SC to hear Dinakaran's plea tomorrow
The Supreme Court will hear tomorrow the petition filed by Sikkim High Court Chief Justice PD Dinakaran alleging bias on the part of a Rajya Sabha-appointed panel probing charges of judicial misconduct and corruption against him.delhi Updated: May 15, 2011 10:58 IST
The Supreme Court will hear tomorrow the petition filed by Sikkim High Court Chief Justice PD Dinakaran alleging bias on the part of a Rajya Sabha-appointed panel probing charges of judicial misconduct and corruption against him.
The apex court on April 29 had stayed the probe by the committee after Justice Dinakaran had expressed apprehension of a biased probe due to the presence of senior advocate PP Rao in the panel and posted the matter for hearing before a vacation court.
It had asked the three-member panel headed by Justice Aftab Alam of the Supreme Court to respond to the plea by Justice Dinakaran seeking recusal of Rao from the panel.
Besides Justice Alam and Rao, the third member of the panel is Karnataka High Court Chief Justice JS Khehar.
Justice Dinakaran, 61, has pleaded that Rao along with other lawyers had campaigned against his elevation to the Supreme Court which was later put on hold.
He said that Rao was part of a delegation of lawyers, which had met the previous Chief Justice of India KG Balakrishnan in 2009 to oppose his elevation to the apex court.
The inclusion of Rao in the probe-panel indicates the possibility of bias in probe against him, he said.
Justice Dinakaran, in his petition said, "If there is reasonable likelihood of bias it is in accordance with natural justice and common sense that the judge likely to be so biased should be incapacitated from sitting. The basic principle underlying the rule is that justice must not only be done but must also appear to be done."
The judge has contended that the decision of the panel rejecting his plea for recusal of Rao was in violation of natural justice.
"The impugned order passed by the Judges Inquiry Committee allowing a biased member to continue to serve as a member of the committee is hit by the principles of natural justice and, hence, violative of Article 14 of the Constitution," he said.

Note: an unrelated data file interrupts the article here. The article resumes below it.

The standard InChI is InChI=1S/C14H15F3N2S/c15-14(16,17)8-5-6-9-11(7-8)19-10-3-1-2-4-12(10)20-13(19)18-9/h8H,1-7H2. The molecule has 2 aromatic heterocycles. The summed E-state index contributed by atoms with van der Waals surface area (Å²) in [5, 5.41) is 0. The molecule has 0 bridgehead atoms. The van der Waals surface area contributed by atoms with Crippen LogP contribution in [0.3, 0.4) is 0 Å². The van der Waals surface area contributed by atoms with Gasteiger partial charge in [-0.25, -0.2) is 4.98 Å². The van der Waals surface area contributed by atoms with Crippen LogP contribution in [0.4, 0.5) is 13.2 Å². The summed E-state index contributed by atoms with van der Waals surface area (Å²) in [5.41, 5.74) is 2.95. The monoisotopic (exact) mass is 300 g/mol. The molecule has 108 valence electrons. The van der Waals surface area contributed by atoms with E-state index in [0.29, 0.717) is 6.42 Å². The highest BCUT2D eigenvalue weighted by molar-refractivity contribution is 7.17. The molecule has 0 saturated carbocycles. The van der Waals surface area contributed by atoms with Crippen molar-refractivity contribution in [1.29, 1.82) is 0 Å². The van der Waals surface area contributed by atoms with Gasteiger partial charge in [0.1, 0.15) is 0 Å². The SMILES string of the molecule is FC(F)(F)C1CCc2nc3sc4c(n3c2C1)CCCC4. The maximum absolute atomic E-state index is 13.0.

He pleaded that the apex court should quash the order passed by the panel on the issue of Rao's recusal.
The panel, appointed by Rajya Sabha chairperson Hamid Ansari after the House initiated impeachment motion against Justice Dinakaran, had asked him to respond to 16 charges framed against him.
The charges included possession of wealth disproportionate to his known sources of income and illegal encroachment on public property and land belonging to Dalits and other weaker sections.
Justice Dinakaran is also facing charges of having five Tamil Nadu Housing Board plots in the name of his wife and two daughters, benami transactions, acquiring and possessing agricultural holdings beyond the ceiling fixed by the TN Land Reforms Act 1961, destruction of evidence, undervaluation of sale agreements, evasion of stamp duty and illegal constructions.
He has also been accused of resorting to irregular and dishonest administrative actions by fixing rosters of judges to facilitate dishonest judicial decisions while he was the Chief Justice of Karnataka High Court.
Justice Dinakaran has refuted the allegations against him.
The panel had on April 24 rejected his plea against Rao saying the objection should have been raised at the start of the proceedings. Rao did not participate in the meeting when this application was discussed.
The panel had also rejected his plea of staying the proceedings till he is supplied with all documents in the case.
The charges against Justice Dinakaran, who is due to retire on May 9, 2012, were levelled when he was Chief Justice of the Karnataka High Court. He was subsequently transferred to the Sikkim High Court.
According to the judge, the panel is acting in contravention of Article 124 and 121 by raking up personal issues against him and his family members although the said constitutional provisions expressly barred any such reference of a high court or Supreme Court judge's personal life.